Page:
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40 years later "Jaws" still alive on Martha's Vineyard

EDGARTOWN, Mass. - Forty years ago, Edgartown Harbor on Martha's Vineyard, looked a little different than it does today. The tranquil summer tourist magnet was transformed into Amity Island, the famous town from "Jaws."

Roy Scheider, left, and Richard Dreyfuss are shown in a scene from the movie "Jaws," 1975. ASSOCIATED PRESS

"It's just a movie that has everything in it: it's a horror movie, it's a drama, it's a thriller," said Jim Beller, a Jaws fanatic who helped create a book on the making of the movie.

But before it scared, "Jaws" nearly sank.

"The entire crew, the entire summer, they thought this was going to be a flop, a 'B' movie," said Beller.

Universal Studios gave 27-year-old director Steven Spielberg 55 days and $3.5 million to make "Jaws." It took 159 days and $10 million.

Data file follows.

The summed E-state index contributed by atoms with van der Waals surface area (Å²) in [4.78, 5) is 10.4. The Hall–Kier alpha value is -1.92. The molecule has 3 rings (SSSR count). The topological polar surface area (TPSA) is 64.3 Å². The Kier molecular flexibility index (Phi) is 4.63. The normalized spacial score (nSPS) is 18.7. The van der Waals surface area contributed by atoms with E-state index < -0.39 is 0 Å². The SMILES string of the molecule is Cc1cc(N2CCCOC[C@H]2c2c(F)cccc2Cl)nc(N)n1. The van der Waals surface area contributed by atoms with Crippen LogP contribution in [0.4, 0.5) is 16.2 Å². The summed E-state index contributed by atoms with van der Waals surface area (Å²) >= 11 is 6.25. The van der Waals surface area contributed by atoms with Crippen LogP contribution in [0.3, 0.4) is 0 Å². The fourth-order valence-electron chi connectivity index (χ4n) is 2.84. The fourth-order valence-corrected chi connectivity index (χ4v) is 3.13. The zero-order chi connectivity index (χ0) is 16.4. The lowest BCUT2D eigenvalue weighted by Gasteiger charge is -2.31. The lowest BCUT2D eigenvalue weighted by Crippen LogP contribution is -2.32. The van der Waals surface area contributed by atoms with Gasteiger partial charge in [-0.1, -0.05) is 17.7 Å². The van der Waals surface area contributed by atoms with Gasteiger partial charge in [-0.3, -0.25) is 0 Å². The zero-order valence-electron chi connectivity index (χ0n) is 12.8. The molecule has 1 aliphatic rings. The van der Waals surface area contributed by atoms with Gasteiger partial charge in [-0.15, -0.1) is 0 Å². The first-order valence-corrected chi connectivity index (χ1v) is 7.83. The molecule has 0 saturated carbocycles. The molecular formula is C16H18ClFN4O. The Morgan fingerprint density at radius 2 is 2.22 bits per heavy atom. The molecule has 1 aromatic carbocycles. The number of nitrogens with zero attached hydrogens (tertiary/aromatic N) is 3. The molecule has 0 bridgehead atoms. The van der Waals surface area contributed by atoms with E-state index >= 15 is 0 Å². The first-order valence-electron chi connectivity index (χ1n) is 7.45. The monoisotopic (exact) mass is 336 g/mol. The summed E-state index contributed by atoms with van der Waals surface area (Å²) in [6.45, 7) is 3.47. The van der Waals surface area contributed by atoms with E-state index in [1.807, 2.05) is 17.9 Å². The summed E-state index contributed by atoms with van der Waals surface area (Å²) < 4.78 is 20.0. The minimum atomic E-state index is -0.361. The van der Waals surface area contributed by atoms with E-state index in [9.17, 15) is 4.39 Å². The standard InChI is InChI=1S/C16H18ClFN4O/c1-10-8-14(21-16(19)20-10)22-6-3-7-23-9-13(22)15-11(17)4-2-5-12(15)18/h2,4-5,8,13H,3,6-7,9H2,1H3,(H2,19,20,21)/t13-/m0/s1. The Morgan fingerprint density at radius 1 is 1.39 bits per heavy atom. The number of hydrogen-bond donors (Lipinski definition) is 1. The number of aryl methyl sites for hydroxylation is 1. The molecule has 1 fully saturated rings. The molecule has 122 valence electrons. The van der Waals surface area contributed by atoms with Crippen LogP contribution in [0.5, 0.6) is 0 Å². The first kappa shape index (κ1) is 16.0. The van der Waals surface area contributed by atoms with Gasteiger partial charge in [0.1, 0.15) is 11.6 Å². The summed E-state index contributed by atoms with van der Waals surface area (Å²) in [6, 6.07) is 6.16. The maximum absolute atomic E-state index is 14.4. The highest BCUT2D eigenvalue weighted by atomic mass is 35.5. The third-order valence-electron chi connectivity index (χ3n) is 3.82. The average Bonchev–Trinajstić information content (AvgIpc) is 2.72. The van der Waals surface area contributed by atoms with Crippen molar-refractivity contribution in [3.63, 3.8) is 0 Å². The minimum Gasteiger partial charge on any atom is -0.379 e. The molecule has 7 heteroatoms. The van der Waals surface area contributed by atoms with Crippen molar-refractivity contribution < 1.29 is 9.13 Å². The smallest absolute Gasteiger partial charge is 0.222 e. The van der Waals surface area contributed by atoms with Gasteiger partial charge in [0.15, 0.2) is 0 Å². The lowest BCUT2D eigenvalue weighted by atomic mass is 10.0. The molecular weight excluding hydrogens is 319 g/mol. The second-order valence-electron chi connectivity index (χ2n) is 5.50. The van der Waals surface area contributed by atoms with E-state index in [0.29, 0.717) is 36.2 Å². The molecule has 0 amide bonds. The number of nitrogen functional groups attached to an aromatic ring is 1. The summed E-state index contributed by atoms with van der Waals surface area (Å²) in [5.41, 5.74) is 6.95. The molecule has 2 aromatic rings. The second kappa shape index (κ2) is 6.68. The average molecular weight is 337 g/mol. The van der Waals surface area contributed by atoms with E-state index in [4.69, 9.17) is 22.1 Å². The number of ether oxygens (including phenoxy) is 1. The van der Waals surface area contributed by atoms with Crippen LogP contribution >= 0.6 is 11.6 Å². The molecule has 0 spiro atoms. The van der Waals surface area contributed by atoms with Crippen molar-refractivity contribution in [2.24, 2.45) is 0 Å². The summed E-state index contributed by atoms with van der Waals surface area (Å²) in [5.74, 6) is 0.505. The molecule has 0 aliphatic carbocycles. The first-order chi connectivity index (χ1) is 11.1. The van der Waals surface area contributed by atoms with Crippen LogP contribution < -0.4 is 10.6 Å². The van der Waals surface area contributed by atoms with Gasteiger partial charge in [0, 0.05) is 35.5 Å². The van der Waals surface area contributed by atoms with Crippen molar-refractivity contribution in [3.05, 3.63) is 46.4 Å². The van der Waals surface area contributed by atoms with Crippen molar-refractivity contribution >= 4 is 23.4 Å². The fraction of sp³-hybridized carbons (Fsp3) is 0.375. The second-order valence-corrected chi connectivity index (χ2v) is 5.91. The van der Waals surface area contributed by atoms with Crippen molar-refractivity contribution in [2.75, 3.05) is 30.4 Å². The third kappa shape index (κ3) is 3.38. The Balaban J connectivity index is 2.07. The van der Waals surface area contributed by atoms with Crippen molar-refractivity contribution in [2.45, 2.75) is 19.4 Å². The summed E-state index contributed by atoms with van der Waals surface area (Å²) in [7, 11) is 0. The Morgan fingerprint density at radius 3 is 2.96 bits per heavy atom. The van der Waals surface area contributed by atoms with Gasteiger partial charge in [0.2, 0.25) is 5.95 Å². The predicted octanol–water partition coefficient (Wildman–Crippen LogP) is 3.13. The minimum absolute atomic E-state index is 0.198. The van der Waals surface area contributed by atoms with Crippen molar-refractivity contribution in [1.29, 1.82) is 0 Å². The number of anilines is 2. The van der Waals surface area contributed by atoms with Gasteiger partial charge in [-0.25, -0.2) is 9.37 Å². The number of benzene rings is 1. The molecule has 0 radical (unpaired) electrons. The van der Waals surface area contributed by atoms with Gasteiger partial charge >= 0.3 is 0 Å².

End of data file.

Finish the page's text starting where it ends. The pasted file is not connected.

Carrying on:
Jeffrey Voorhees played Alex Kintner, who suffered a gruesome death in the movie.

The mechanical shark nicknamed Bruce almost never worked. Its head and tail, perfect on land, short-circuited in the water.

"Because of that shark not working," Beller explained, "your imagination had that fear. You actually didn't see the shark until an hour into the movie."

Jeffrey Voorhees and Lee Fierro lived on Martha's Vineyard. They played Alex Kintner and his mother who let her son go back in the water.

Kintner's gruesome death so near to shore struck a visceral chord of fear.

Lee Fierro played the mother of Alex Kintner.

"It was the start of a whole new cycle of movies," Voorhees said. "Before, a horror movie was Godzilla, a fake monster, King Kong. All of a sudden this made it more realistic."

Fierro's embodiment of maternal rage, the famous slap, took several takes to get right.

"In one day? I think it was 17," Fierro recalled.

For decades, Martha's Vineyard disdained Jaws-mania. Now the island embraces it with merchandise and movie screenings that keep visitors guessing about whether it's really safe to go back in the water.

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